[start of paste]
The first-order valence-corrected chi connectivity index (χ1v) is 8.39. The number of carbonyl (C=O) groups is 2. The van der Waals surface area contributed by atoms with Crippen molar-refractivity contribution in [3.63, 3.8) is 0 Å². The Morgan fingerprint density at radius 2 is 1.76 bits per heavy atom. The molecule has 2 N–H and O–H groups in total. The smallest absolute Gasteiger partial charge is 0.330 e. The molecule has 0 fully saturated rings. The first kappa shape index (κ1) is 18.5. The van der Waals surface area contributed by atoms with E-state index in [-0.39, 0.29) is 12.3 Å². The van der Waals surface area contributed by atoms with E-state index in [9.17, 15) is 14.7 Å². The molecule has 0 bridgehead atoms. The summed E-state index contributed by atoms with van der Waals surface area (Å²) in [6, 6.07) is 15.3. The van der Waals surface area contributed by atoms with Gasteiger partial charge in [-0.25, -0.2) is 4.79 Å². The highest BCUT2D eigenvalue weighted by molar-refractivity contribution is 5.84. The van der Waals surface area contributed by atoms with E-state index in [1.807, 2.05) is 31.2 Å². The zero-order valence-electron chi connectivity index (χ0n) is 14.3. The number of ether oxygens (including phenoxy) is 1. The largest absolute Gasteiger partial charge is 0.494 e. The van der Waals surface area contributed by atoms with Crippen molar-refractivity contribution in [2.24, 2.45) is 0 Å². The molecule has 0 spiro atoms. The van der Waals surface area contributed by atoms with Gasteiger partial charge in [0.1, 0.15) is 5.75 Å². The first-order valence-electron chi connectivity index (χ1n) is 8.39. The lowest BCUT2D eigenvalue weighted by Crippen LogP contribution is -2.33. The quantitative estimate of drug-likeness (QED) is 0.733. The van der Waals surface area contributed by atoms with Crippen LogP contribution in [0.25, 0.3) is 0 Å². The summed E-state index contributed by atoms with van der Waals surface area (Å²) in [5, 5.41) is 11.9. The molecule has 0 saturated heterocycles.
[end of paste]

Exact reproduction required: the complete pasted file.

The first-order valence-corrected chi connectivity index (χ1v) is 8.39. The number of carbonyl (C=O) groups is 2. The van der Waals surface area contributed by atoms with Crippen molar-refractivity contribution in [3.63, 3.8) is 0 Å². The Morgan fingerprint density at radius 2 is 1.76 bits per heavy atom. The molecule has 2 N–H and O–H groups in total. The smallest absolute Gasteiger partial charge is 0.330 e. The molecule has 0 fully saturated rings. The first kappa shape index (κ1) is 18.5. The van der Waals surface area contributed by atoms with E-state index in [-0.39, 0.29) is 12.3 Å². The van der Waals surface area contributed by atoms with E-state index in [9.17, 15) is 14.7 Å². The molecule has 0 bridgehead atoms. The summed E-state index contributed by atoms with van der Waals surface area (Å²) in [6, 6.07) is 15.3. The van der Waals surface area contributed by atoms with Gasteiger partial charge in [-0.25, -0.2) is 4.79 Å². The highest BCUT2D eigenvalue weighted by molar-refractivity contribution is 5.84. The van der Waals surface area contributed by atoms with E-state index in [1.807, 2.05) is 31.2 Å². The zero-order valence-electron chi connectivity index (χ0n) is 14.3. The number of ether oxygens (including phenoxy) is 1. The largest absolute Gasteiger partial charge is 0.494 e. The van der Waals surface area contributed by atoms with Crippen molar-refractivity contribution in [2.24, 2.45) is 0 Å². The molecule has 0 spiro atoms. The van der Waals surface area contributed by atoms with Gasteiger partial charge in [0.1, 0.15) is 5.75 Å². The first-order valence-electron chi connectivity index (χ1n) is 8.39. The lowest BCUT2D eigenvalue weighted by Crippen LogP contribution is -2.33. The quantitative estimate of drug-likeness (QED) is 0.733. The van der Waals surface area contributed by atoms with Crippen LogP contribution in [0.25, 0.3) is 0 Å². The summed E-state index contributed by atoms with van der Waals surface area (Å²) in [5, 5.41) is 11.9. The molecule has 0 saturated heterocycles.